Study of the issue began following a number of earthquakes near Cleburne a couple years ago that were assumed by the public to be the result of the oil and gas industry, according to Patterson, who said the district is providing information such as the depth of ground water wells and aquifer layers to track the possible effect of fracking and injection wells.
“We don’t have the authority to actually do anything except supply some science to the railroad commission and to TCEQ,” Patterson added.
The district deals almost daily with the railroad commission on injection well applications, Patterson said.
“Even though it’s not within our authority, they have listened to a lot of our concerns and we have an oil and gas consultant that tells us when they make an application for an injection well. We go over the depths, we go over the pressures, we go over the completion process, all of those things to determine if it looks like there is a question of it creating a problem for groundwater. We’ve been doing that for a number of years now.”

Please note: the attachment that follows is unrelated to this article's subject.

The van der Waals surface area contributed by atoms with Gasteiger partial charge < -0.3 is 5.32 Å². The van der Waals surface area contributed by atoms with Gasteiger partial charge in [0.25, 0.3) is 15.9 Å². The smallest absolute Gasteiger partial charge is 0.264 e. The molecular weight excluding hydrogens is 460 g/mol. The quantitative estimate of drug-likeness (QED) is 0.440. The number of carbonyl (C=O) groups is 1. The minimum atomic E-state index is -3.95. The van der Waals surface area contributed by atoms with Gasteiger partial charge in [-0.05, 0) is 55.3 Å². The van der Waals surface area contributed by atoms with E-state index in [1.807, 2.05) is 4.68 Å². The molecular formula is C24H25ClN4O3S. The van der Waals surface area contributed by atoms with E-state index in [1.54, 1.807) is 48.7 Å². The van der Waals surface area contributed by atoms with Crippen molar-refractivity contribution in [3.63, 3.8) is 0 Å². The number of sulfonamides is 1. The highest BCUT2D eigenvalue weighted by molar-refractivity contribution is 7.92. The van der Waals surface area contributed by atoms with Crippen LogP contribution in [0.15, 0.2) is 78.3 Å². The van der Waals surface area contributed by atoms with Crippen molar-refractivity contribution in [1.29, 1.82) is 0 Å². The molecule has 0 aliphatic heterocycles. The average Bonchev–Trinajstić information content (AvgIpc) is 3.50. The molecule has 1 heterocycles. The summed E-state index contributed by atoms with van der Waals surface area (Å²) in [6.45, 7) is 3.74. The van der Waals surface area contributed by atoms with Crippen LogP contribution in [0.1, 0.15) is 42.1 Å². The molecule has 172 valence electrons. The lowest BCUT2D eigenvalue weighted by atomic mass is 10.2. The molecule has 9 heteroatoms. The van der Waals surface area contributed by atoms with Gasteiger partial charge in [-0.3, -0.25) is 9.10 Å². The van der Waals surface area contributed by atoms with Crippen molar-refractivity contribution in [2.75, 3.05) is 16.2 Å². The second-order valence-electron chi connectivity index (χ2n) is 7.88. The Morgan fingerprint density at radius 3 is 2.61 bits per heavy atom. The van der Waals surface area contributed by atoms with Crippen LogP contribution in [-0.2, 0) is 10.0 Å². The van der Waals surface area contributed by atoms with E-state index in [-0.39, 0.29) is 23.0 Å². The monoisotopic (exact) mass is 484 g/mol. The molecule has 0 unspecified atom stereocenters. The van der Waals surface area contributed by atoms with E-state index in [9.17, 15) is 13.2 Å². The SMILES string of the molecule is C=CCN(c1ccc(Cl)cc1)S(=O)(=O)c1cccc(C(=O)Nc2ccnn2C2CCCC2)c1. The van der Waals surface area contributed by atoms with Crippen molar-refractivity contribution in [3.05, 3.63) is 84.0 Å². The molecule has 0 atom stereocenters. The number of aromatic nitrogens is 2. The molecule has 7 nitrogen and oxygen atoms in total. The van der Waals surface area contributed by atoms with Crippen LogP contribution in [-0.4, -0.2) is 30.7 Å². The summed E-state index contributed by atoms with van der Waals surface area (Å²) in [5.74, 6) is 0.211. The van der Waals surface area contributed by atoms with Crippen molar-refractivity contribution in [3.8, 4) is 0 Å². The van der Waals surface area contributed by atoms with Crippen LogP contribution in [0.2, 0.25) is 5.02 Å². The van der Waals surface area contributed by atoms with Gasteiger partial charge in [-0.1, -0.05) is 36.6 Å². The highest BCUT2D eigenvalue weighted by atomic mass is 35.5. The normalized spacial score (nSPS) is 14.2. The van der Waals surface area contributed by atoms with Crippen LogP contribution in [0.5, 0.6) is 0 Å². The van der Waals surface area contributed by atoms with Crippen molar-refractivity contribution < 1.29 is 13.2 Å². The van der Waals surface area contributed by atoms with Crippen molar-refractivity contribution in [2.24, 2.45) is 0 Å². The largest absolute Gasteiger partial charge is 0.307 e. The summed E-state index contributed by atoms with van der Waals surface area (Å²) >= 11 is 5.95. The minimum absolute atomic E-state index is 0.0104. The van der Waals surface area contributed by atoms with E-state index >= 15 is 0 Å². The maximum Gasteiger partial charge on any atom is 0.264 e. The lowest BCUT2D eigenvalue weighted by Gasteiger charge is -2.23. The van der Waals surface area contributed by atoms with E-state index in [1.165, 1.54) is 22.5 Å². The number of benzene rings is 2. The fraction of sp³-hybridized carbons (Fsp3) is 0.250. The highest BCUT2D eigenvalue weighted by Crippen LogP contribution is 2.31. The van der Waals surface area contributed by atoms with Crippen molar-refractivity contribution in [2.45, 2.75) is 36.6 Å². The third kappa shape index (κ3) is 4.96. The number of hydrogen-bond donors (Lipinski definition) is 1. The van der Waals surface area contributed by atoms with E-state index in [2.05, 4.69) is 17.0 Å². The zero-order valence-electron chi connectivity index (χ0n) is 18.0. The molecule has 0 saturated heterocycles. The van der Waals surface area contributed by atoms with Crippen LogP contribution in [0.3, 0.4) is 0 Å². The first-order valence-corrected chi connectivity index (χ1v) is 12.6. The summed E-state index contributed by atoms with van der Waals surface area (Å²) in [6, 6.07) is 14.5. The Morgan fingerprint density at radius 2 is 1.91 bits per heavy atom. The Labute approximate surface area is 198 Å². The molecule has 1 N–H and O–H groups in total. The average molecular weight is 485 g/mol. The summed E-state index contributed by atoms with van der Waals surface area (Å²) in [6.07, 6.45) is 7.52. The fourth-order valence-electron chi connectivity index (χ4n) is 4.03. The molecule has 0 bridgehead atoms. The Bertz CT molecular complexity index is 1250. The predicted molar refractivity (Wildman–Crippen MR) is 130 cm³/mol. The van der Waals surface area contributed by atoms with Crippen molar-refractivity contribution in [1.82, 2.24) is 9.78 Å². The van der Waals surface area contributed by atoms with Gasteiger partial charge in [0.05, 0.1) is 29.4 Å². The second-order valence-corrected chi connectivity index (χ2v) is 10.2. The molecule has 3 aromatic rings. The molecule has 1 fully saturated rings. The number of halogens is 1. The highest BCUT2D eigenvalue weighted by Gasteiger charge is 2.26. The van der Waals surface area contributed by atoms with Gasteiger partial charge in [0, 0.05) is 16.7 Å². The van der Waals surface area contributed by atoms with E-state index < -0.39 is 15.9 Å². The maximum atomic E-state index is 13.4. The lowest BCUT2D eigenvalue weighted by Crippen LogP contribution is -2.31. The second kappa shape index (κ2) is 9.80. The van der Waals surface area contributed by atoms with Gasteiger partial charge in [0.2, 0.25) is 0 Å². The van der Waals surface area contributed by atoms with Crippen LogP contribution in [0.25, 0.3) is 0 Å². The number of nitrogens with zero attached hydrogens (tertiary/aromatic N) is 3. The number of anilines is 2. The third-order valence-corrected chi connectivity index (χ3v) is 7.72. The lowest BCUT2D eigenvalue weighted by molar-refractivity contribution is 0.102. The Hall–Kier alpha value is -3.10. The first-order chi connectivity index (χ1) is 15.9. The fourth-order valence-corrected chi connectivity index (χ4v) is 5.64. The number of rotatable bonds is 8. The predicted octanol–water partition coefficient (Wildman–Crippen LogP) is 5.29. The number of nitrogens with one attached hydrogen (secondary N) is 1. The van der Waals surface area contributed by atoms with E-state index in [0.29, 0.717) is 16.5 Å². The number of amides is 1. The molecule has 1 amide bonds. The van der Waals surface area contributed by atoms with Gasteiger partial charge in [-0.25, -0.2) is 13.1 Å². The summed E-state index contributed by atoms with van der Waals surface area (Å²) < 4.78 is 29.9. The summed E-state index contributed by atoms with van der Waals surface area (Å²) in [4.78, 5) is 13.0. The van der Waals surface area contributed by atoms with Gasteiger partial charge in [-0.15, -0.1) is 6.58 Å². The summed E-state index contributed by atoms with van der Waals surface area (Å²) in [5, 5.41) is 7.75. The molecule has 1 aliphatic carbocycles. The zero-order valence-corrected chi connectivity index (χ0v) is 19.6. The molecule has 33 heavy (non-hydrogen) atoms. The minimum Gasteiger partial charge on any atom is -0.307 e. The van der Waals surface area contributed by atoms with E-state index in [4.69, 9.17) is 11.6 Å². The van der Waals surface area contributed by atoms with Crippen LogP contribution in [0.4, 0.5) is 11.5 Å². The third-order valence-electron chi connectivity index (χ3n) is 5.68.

“When you present some good information to the applicants, a lot of times, they’ll revise the applications and move on,” Patterson said. “That’s been the case in every situation so far. So we’re watching that closely, and, hopefully, we’ll have enough good science to present to the railroad commission by the midpoint of next year that we hope we’ll get some new rules proposed.”